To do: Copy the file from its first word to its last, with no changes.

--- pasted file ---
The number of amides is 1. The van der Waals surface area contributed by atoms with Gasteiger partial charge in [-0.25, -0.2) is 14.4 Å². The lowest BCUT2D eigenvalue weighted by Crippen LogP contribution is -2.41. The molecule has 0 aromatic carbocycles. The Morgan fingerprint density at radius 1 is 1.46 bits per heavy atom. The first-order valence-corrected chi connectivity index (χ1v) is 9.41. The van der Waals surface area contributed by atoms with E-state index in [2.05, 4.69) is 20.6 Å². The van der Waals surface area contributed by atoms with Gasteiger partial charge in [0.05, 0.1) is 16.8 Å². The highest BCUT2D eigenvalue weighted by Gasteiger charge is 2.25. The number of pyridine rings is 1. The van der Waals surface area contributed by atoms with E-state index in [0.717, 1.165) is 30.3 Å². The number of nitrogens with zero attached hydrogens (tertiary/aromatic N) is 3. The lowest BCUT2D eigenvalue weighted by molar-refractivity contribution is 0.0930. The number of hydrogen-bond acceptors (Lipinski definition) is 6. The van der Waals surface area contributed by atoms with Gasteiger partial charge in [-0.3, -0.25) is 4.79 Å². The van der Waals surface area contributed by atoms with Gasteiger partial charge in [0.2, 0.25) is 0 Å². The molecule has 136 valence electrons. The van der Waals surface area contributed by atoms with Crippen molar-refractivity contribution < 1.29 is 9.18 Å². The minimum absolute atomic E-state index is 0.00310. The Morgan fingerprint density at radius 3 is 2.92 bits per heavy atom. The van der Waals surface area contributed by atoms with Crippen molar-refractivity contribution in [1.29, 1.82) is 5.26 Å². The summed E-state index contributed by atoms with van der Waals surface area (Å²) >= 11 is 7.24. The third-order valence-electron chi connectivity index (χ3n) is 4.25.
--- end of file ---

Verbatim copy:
The number of amides is 1. The van der Waals surface area contributed by atoms with Gasteiger partial charge in [-0.25, -0.2) is 14.4 Å². The lowest BCUT2D eigenvalue weighted by Crippen LogP contribution is -2.41. The molecule has 0 aromatic carbocycles. The Morgan fingerprint density at radius 1 is 1.46 bits per heavy atom. The first-order valence-corrected chi connectivity index (χ1v) is 9.41. The van der Waals surface area contributed by atoms with E-state index in [2.05, 4.69) is 20.6 Å². The van der Waals surface area contributed by atoms with Gasteiger partial charge in [0.05, 0.1) is 16.8 Å². The highest BCUT2D eigenvalue weighted by Gasteiger charge is 2.25. The number of pyridine rings is 1. The van der Waals surface area contributed by atoms with E-state index in [0.717, 1.165) is 30.3 Å². The number of nitrogens with zero attached hydrogens (tertiary/aromatic N) is 3. The lowest BCUT2D eigenvalue weighted by molar-refractivity contribution is 0.0930. The number of hydrogen-bond acceptors (Lipinski definition) is 6. The van der Waals surface area contributed by atoms with Gasteiger partial charge in [-0.3, -0.25) is 4.79 Å². The van der Waals surface area contributed by atoms with Gasteiger partial charge in [0.2, 0.25) is 0 Å². The molecule has 136 valence electrons. The van der Waals surface area contributed by atoms with Crippen molar-refractivity contribution < 1.29 is 9.18 Å². The minimum absolute atomic E-state index is 0.00310. The Morgan fingerprint density at radius 3 is 2.92 bits per heavy atom. The van der Waals surface area contributed by atoms with Crippen molar-refractivity contribution in [1.29, 1.82) is 5.26 Å². The summed E-state index contributed by atoms with van der Waals surface area (Å²) >= 11 is 7.24. The third-order valence-electron chi connectivity index (χ3n) is 4.25.